Early on in the new season of Orange is the New Black, an inmate offers Piper (Taylor Schilling) a book from the prison library cart. “I already read this one,” she replies. “It’s more character-driven than plotty, but intensely well-observed.”
Five years into its run, OITNB is comfortable poking fun at itself like this. The show is also confident enough to blow up its framework (in this case literally) and thrust the characters into an entirely new environment — a largely successful shift that brings fresh energy and some standout new characters to the prison dramedy’s sixth season (premiering July 27 on Netflix).
A short time after the three-day riot ended in a haze of tear gas and charging stormtroopers, most of the ladies of Litchfield have been relocated to the maximum-security wing and isolated in Ad-Seg (administrative-segregation) cells. There they wait in a tense limbo, as the District Attorney’s office tries to weed out the riot ringleaders and determine who killed C.O. Piscatella (Brad William Henke). The investigation gives the first five episodes of the season a welcome boost of urgency, as the inmates who took refuge in Frieda’s (Dale Soules) bunker — Piper, Taystee (Danielle Brooks), Nicky (Natasha Lyonne), Red (Kate Mulgrew), Black Cindy (Adrienne C. Moore), Suzanne (Uzo Aduba), Blanca (Laura Gomez), and Gloria (Selenis Leyva) — scramble to align their stories for the investigators, through coded messages in library books and, in Gloria’s case, by inventing a fake religion called the Cult of the Holy Virgin.
Once the women are transferred back into “gen-pop,” the storytelling settles back into Orange‘s meandering — albeit “intensely well-observed” — style. The characters are split into two gang-dominated cell blocks: D-block, led by the unstable drug addict Barb (Mackenzie Phillips, delightfully erratic), and C-block, dominated by Barb’s sister Carol (Henny Russell), a stone-faced killer in oversized eyeglasses. Barb and Carol have hated each other so long they no longer even bother to remember why; instead they pour their animus into fighting for control over Litchfield’s drug-smuggling ring and demanding absolute loyalty from all they survey.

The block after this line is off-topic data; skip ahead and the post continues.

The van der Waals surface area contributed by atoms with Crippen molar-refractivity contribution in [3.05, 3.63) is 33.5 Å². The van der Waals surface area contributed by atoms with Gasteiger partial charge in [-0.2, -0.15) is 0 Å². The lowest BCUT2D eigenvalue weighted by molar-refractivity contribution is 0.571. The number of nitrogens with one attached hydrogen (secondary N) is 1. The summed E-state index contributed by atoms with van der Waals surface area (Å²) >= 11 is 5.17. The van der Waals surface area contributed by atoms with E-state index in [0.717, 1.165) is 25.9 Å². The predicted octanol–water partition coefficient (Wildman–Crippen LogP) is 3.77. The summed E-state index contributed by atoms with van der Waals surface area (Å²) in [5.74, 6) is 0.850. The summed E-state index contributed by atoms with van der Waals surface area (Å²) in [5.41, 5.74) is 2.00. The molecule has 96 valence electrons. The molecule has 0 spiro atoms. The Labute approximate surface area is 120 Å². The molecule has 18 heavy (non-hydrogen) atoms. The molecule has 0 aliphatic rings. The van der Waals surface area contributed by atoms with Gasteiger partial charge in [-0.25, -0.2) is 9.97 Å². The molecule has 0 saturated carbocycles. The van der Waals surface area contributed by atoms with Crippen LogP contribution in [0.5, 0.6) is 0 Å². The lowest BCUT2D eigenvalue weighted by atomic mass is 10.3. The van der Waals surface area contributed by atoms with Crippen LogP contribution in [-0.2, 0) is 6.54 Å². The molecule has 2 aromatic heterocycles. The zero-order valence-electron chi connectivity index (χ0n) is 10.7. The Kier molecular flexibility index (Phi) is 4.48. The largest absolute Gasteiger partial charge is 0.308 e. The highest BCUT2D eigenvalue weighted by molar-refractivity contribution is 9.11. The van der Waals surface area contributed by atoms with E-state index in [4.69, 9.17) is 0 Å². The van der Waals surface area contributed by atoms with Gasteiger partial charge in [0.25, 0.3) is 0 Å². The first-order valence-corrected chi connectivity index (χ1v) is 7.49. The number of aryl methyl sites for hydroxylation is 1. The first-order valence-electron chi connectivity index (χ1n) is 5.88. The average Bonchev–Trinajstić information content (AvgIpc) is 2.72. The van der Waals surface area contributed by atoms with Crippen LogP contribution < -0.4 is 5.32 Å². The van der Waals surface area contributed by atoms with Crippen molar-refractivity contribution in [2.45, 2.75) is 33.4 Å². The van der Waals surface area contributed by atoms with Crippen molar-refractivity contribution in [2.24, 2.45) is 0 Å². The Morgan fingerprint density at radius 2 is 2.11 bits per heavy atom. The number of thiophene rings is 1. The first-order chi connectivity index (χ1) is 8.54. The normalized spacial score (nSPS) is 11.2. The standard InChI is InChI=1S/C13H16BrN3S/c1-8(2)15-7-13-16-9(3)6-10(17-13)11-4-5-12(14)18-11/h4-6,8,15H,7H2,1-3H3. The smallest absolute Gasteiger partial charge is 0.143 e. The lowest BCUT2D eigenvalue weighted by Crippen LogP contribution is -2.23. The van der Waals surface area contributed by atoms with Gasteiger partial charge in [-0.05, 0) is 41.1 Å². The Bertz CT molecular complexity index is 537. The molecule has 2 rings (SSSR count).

The war between C and D blocks is a loose stand-in for our country’s current political divide (C-block resident Blanca derisively refers to her rivals as “D-plorables”), and it allows for the introduction of two notable characters: Carol’s loudmouth lieutenant Madison “Badison” Murphy (Last Man Standing’s Amanda Fuller, serving up a Boston accent that is barely passable when it’s not gratingly terrible), and Daddy (Vicci Martinez), Barb’s petite enforcer. Martinez, a singer-songwriter who competed on season 1 of The Voice, gives a star-making performance as Daddy, a charismatic and protective former pimp whose crush on Daya (Dascha Polanco) develops into a sweet, though likely ill-fated, romance. Both Madison and Daddy seem positioned to fill anchor positions should OITNB run beyond season 7, as the show continues to lose central characters through typical TV attrition.